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In Other Rooms, Other Wonders

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In Other Rooms, Other Wonders Cover

ISBN13: 9780393068009
ISBN10: 0393068005
Condition: Standard
Dustjacket: Standard
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Staff Pick

This debut collection of interlinked short stories chronicles the clash of classes within contemporary Pakistan. Mueenuddin writes with a deliberate Chekhov-like sense of pace and fills each story with complex, well-drawn characters. A National Book Award finalist, In Other Rooms, Other Wonders marks the emergence of a wonderful new talent from South Asia.
Recommended by Shawn D., Powells.com

Review-A-Day

"In these stories, love...is not a vice, but it can be dangerous. It can ruin a powerful man's position in society or create in someone such an inner torment that the love affair is drained of all of its initial passion and excitement — usually after that love has been officially consummated by a marriage, locking the participants into their self-made prison. In Mueeenuddin's frequently haunting tales, love can also be a tool to aid the rise of inveterate manipulators — as most are, must be even, if they are to survive in this unforgiving world. But to Mueenuddin's credit, he does not attempt to communicate a moral in depicting these dangers, only outlining the perils inherent in giving one's self over to an emotion that could run afoul of a society that depends on decorum, reputation, and discretion." Jacob Silverman, Bookslut (read the entire Bookslut review)

Synopses & Reviews

Publisher Comments:

Advance Praise for In Other Rooms, Other Wonders:

"Astonishing . . . reveals a writer who seems to combine the intimate rural rootedness and gentle humour of R.K. Narayan with the literary sophistication and stylishness of Jhumpa Lahiri. . . . In Other Rooms, Other Wonders is quite unlike anything recently published on the Indian side of the border, and throws the gauntlet down to a new generation of Indian writers. For the first time in this part of Asia, there is serious competition out there."--William Dalrymple, Financial Times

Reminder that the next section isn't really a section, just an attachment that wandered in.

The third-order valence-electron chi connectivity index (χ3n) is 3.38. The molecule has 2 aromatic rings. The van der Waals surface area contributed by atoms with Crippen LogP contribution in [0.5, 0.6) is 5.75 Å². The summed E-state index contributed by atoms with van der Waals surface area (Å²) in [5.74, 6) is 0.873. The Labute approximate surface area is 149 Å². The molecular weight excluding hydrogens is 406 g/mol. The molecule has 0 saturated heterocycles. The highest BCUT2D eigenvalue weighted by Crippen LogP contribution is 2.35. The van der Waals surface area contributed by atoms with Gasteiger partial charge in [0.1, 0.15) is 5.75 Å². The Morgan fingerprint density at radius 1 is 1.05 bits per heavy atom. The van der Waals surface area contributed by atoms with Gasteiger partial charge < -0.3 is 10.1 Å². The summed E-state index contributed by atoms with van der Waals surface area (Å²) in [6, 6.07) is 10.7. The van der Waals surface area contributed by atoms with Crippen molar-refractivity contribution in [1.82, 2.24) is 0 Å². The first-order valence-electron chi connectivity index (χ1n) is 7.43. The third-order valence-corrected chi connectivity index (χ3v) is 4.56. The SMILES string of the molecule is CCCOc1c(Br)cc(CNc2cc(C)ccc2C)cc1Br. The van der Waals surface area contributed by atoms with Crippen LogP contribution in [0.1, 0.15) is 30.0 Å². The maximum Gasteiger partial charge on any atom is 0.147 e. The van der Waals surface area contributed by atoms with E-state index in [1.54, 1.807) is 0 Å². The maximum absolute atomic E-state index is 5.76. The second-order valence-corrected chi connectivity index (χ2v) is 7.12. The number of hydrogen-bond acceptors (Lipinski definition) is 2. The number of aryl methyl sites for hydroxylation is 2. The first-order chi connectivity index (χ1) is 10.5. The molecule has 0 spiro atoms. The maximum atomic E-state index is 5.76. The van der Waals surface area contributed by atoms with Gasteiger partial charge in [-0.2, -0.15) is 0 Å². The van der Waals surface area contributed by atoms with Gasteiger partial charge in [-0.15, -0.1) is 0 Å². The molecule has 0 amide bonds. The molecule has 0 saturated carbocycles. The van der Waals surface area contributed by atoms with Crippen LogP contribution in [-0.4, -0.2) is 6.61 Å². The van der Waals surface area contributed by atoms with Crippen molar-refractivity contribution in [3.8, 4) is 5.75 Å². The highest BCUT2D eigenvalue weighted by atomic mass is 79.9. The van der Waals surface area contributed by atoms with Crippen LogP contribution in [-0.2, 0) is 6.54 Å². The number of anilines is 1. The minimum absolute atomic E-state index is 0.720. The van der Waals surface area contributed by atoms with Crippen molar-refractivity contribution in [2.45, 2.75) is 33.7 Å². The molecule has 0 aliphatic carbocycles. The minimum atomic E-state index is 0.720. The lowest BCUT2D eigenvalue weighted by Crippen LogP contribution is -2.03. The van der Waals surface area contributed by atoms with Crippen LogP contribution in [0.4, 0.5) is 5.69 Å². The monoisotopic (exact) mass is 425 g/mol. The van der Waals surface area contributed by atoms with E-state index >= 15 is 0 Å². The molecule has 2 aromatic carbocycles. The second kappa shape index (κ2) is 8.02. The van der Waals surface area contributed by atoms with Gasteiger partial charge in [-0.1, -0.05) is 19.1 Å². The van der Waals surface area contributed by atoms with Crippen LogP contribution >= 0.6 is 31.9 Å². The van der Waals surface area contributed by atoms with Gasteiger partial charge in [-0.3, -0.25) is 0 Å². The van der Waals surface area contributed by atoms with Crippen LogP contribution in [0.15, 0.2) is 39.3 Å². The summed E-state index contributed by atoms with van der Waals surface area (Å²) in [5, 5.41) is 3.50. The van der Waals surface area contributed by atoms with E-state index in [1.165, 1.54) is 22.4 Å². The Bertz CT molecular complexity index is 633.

"A stunning achievement. This superb collection ranges across a vast swath of contemporary Pakistan--from megacities to isolated villages, from feudal landlords to servant girls--and such is its narrative power that I couldn't stop turning the page. Daniyal Mueenuddin is a writer of enormous ambition, and he has the prodigious talent to match."--Mohsin Hamid, author of The Reluctant Fundamentalist

"A blazingly good writer. He brings to vivid and compelling life a country and its people."--David Davidar, author of The Solitude of Emperors

"Daniyal Mueenuddin's Pakistanis are like Chekhov's Russians, so fully realized that we never wonder over what motivates them. They are living, breathing presences--sometimes brought so close that, I daresay, you hear the sounds of their breathing and the roll of gravel under their feet. In Other Rooms, Other Wonders brings us a new way of seeing the world, and it is one that we could not have anticipated."--Elizabeth Evans, author of Carter Clay

Review: